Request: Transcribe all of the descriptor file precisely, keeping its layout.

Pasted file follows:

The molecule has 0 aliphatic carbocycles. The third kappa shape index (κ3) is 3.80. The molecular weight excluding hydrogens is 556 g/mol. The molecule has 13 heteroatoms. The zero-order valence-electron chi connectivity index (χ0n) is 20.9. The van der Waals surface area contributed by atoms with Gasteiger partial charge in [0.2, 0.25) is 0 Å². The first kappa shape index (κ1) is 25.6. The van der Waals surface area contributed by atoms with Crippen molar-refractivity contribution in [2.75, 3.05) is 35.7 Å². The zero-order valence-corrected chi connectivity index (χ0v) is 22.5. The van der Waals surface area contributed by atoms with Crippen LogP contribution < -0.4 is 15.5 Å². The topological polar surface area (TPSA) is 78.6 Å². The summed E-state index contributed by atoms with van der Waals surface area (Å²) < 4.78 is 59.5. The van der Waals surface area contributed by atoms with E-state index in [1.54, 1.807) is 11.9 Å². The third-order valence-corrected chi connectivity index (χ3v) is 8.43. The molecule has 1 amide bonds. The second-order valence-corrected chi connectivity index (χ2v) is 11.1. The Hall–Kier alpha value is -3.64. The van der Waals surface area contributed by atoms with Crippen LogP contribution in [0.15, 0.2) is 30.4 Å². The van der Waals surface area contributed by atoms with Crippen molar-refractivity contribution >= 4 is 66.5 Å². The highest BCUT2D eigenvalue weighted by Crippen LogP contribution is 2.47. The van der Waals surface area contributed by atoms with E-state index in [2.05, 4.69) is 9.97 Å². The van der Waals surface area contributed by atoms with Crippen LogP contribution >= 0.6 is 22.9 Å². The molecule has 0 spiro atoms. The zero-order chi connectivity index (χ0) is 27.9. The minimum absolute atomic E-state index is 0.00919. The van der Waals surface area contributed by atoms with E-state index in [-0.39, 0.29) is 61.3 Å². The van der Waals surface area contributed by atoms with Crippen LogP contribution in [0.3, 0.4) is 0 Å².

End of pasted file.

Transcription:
The molecule has 0 aliphatic carbocycles. The third kappa shape index (κ3) is 3.80. The molecular weight excluding hydrogens is 556 g/mol. The molecule has 13 heteroatoms. The zero-order valence-electron chi connectivity index (χ0n) is 20.9. The van der Waals surface area contributed by atoms with Gasteiger partial charge in [0.2, 0.25) is 0 Å². The first kappa shape index (κ1) is 25.6. The van der Waals surface area contributed by atoms with Crippen molar-refractivity contribution in [2.75, 3.05) is 35.7 Å². The zero-order valence-corrected chi connectivity index (χ0v) is 22.5. The van der Waals surface area contributed by atoms with Crippen LogP contribution < -0.4 is 15.5 Å². The topological polar surface area (TPSA) is 78.6 Å². The summed E-state index contributed by atoms with van der Waals surface area (Å²) < 4.78 is 59.5. The van der Waals surface area contributed by atoms with E-state index in [1.54, 1.807) is 11.9 Å². The third-order valence-corrected chi connectivity index (χ3v) is 8.43. The molecule has 1 amide bonds. The second-order valence-corrected chi connectivity index (χ2v) is 11.1. The Hall–Kier alpha value is -3.64. The van der Waals surface area contributed by atoms with Crippen LogP contribution in [0.15, 0.2) is 30.4 Å². The van der Waals surface area contributed by atoms with Crippen molar-refractivity contribution >= 4 is 66.5 Å². The highest BCUT2D eigenvalue weighted by Crippen LogP contribution is 2.47. The van der Waals surface area contributed by atoms with E-state index in [2.05, 4.69) is 9.97 Å². The van der Waals surface area contributed by atoms with Crippen LogP contribution >= 0.6 is 22.9 Å². The molecule has 0 spiro atoms. The zero-order chi connectivity index (χ0) is 27.9. The minimum absolute atomic E-state index is 0.00919. The van der Waals surface area contributed by atoms with E-state index in [-0.39, 0.29) is 61.3 Å². The van der Waals surface area contributed by atoms with Crippen LogP contribution in [0.3, 0.4) is 0 Å².